The Guardian recently hosted a short video by Marlon James on the importance of being anti-racist, not simply non-racist. As he observes, many people value being non-racist and consider themselves non-racist (in keeping with their moral codes). This becomes problematic, however, when we become trapped in the “not” (i.e., not expressing biases, not discriminating against other groups, not voting for bigots), parking ourselves in a comfortable psychological zone. Being a non-racist facilitates inaction, where we sit and watch the mistreatment of others on the nightly news with disgust. The problem is, we often sit and watch without taking the next step (i.e., action).
Marlon asks readers to engage in an interesting exercise: swap out the “c” in “racist” with a “p”. Ask yourself whether being a non-rapist is enough. Presumably not – you likely describe yourself as being anti-rapist. As such, Marlon argues, you wouldn’t buy an album or vote for someone who is a rapist. The same applies to racism; it’s not enough to not be racist, it’s important to be opposed to racism.
Psychological research clearly demonstrates that, in contemporary Western society, open expressions of prejudice are becoming increasingly rare and are themselves stigmatized (e.g., Hodson, Dovidio, & Gaertner, 2004). But simply being non-racist is not enough. As extremely social beings, social norms matter a great deal to us. Standing on the sidelines communicates a message to bullies and racists and homophobes that their actions are not serious enough to warrant a response (see also Hoffarth & Hodson, 2014). Moreover, our inaction sends a message to the targets/victims of bias that we do not consider their rights worthy of defense. It is incumbent upon us, as citizens, to be directly opposed to all forms of oppression and denigration.
To the extent that being non-racist is important to you, it should be important to curb prejudicial responses in others. This isn’t always easy, and in fact it can be downright awkward or difficult. This might mean, for instance, that you not only refrain from telling racist or sexist jokes, but also from laughing at derogatory humor (see Hodson, Rush, & MacInnis, 2010; Hodson & MacInnis, in press). Taking it one step further, it is important that you communicate to the speaker that you’re not alright with their expressed attitude or behavior. In other words, the norms within this specific context (i.e., a relationship with you) are not in sync with oppressive communications.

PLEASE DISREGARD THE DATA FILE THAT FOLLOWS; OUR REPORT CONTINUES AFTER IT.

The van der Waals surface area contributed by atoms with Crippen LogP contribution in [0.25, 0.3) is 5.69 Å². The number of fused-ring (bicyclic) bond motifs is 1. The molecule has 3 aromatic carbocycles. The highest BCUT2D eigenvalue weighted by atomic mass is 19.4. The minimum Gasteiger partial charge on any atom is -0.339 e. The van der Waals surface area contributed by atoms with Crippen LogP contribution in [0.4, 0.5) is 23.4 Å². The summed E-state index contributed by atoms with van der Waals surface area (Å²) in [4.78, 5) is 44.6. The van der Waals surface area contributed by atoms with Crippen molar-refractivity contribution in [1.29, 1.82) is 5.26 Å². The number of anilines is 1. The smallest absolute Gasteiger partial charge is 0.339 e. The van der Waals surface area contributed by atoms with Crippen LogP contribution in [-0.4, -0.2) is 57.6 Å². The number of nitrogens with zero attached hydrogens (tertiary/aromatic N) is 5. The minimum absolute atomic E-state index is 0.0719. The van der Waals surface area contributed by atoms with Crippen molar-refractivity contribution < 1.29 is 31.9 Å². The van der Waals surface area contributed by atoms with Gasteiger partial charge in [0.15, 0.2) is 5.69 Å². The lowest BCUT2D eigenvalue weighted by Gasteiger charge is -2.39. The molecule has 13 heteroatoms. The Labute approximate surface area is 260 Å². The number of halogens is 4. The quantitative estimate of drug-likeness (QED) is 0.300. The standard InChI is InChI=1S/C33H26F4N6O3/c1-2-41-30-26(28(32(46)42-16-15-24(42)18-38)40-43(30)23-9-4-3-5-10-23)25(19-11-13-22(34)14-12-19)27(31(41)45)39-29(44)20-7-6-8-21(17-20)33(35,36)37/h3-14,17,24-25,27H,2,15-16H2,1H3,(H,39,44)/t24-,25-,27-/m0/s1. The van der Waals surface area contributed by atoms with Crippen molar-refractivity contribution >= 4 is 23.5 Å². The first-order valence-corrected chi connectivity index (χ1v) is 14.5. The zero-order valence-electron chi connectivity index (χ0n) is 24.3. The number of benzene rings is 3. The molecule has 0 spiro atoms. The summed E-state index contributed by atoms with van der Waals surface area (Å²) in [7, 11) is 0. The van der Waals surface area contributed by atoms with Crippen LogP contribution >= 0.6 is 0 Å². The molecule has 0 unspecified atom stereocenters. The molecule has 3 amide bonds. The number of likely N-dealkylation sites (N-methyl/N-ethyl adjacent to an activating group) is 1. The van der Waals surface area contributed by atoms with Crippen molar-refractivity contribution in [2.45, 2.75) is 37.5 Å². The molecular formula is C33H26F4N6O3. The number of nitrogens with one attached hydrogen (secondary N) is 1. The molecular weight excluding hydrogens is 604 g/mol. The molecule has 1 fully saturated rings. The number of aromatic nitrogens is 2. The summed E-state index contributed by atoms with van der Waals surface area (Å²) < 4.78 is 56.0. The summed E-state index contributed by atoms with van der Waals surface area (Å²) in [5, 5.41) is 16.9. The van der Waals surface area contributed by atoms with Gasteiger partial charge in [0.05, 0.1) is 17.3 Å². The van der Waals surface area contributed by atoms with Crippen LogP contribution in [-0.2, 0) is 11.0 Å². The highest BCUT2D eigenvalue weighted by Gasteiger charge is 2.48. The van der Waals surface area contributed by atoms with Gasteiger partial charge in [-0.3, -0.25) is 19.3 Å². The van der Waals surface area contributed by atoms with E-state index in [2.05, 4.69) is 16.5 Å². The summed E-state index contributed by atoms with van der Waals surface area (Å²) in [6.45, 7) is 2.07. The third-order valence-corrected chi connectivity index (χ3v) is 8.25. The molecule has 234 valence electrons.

In my 4th year prejudice seminars, I recently gave students experience with exposure to prejudicial comments, not only asking them their reactions but also helping them to see ways that they can actively combat such expressions. As advocated by Plous (2000), students can get practice responding in ways such as:
(a) asking questions about why communicators feel this way;
(b) appealing to the speaker’s sense of egalitarianism, indicating your surprise that he/she isn’t more open-minded;
(c) informing the communicator that such statements make you feel uncomfortable.
Such exercises help foster skills relevant to pushing back against oppression and bias. After all, in order to convert our non-racist self-concepts into anti-racist actions, we need not only the motivation but the skills to handle social situations.
As I’ve written elsewhere (Hodson et al., 2010; Hodson & MacInnis, in press), taking such action is not about being a killjoy or a prude. Rather, it’s about actively creating the type of world you want. After all, if you live a non-racist life as a personal goal, it’s very likely true that you care about the plight of others. Take the next step and put that philosophy into action, personally generating the social norms that can effectively bring others toward a more enlightened position.
As Marlon argues, it’s not enough to be a non-rapist, just like it’s not enough to be a non-racist (or non-homophobe etc). Being non-racist is an admirable first step, but it fails to produce enough change in others (or yourself), and worse, risks legitimizing the oppression of others.
References and Suggested Readings:
Hodson, G., Dovidio, J.F., & Gaertner, S.L. (2004). The aversive form of racism. In J.L. Lau (Ed.), The psychology of prejudice and discrimination (Vol 1., pp. 119-135). Westport, CT: Praeger Press.
Hodson, G., & MacInnis, C.C. (in press). Derogating humor as a delegitimization strategy in intergroup contexts. Translational Issues in Psychological Science.
Hodson, G., Rush, J., & MacInnis, C.C. (2010). A “joke is just a joke” (except when it isn’t): Cavalier humor beliefs facilitate the expression of group dominance motives. Journal of Personality and Social Psychology, 99, 660-682. DOI: 10.1037/a0019627
Hoffarth, M.R., & Hodson, G. (2014). Is subjective ambivalence toward gays a modern form of bias? Personality and Individual Differences, 69, 75-80. http://dx.doi.org/10.1016/j.paid.2014.05.014
Plous, S. (2000). Responding to overt displays of prejudice: A role-playing exercise. Teaching of Psychology, 27, 198-200.